The State of Angular in 2019
It’s that time of the year when conferences and events are happening all over the world and we are bombarded with an amount of information that is pretty hard to digest. The Front End world is a never-stopping machine and we all know how hard it is not to stay behind. Watching all the conferences takes a lot of time, and quite understandably, most of us may prefer Netflix after a day at the office! For these reasons, I want to help you decompress the information overload and give you an overview of the state of Angular in 2019 in a single post. This is what we’re going to talk about in this article: * The current state of Angular * The latest features of the Framework * The latest topics and trends Understanding some of the words you may see here and there but that you’re not actually very clear about (yet)
The Angular’s Ecosystem is large and thriving
Even if the framework is shipped with an incredible amount of tooling out of the box provided by the Angular team itself, the ecosystem provided by the community is incredibly large and high-quality. We have all sorts of things that we can use with Angular: Deep integration with awesome fast-growing tools such as Typescript and RxJS, which make Angular benefit indirectly as these tools make more and more progress State management libraries of different flavors Code Quality toolings, such as Codelyzer UI libraries, Components, Directives, Pipes, etc. Large IDE plugins repositories Testing Frameworks and utility libraries Last but not least, extensive documentation from both the community and the Angular team in regards to best practices, guides, tutorials, books, video-courses, etc. In the next paragraphs, we will see a detailed overview of some of the best tools we can use in our Angular projects. The deep integration with tools such as Typescript and RxJS make Angular benefit indirectly as these tools make more and more progress.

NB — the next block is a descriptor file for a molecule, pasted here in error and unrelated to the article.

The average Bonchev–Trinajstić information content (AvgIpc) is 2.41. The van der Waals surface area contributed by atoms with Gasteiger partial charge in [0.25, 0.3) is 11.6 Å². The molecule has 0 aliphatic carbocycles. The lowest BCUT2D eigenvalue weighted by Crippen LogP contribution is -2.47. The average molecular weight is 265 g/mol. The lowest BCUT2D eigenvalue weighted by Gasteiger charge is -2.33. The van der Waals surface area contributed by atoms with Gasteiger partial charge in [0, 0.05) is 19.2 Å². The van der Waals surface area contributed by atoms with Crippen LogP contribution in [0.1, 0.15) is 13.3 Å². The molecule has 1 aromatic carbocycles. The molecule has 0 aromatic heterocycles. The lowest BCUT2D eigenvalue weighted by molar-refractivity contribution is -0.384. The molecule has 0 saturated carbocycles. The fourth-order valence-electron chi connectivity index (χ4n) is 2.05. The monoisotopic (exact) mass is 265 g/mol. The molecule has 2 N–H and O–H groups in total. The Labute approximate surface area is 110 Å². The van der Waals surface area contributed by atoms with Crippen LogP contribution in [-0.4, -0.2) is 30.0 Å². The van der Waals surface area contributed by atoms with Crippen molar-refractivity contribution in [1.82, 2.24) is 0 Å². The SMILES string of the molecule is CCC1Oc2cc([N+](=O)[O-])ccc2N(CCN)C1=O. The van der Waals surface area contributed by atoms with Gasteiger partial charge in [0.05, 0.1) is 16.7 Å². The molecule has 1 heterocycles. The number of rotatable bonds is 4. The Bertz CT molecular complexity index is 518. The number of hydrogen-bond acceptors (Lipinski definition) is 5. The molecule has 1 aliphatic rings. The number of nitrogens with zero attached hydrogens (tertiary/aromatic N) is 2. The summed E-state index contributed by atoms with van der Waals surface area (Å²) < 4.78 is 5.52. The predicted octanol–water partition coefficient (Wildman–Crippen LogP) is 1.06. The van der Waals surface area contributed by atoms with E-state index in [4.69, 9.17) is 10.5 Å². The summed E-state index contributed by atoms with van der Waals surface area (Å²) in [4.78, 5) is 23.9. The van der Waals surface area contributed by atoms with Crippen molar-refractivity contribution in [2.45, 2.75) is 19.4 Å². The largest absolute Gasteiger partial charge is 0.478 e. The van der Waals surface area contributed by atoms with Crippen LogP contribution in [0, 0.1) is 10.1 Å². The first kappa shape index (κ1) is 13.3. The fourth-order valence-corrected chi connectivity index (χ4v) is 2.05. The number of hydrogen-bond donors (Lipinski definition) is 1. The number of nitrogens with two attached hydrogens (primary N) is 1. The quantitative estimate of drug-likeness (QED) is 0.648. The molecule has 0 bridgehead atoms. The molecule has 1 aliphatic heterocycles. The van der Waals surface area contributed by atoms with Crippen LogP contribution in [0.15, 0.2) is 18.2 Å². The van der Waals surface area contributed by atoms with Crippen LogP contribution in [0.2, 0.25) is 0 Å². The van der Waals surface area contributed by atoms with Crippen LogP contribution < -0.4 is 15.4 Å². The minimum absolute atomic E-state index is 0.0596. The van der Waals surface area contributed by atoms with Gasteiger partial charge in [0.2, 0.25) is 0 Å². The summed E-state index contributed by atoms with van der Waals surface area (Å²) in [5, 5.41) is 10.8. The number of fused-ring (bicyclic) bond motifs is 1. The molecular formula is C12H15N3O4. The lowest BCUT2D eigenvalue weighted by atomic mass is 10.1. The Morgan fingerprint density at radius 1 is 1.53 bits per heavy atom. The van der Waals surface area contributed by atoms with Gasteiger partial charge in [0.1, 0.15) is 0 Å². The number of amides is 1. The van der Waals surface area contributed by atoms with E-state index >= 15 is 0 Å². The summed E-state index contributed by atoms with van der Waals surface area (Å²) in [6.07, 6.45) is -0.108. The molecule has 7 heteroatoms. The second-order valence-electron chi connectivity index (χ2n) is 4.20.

New and Exciting Features
At the time of writing, Angular recently shipped version 8 with various improvements and features. Nothing that deeply affects how we use the framework, which most of the times is good news, but under-the-hood improvements that make Angular’s projects smaller and faster, improve the already awesome Developer Experience with the using the framework, and the almost-complete new renderer.
The concept of differential loading is easier than its name would suggest. Simply put, the compiler will generate two bundles: one for browsers with modern capabilities stripped out of the polyfills needed, and one for older browsers. The newest browsers will load the modern bundles, the older ones that need the polyfills will load the legacy bundles. This is a big win, as most users are likely using the latest browsers, so we only ship the legacy browsers to a small subset of our users!.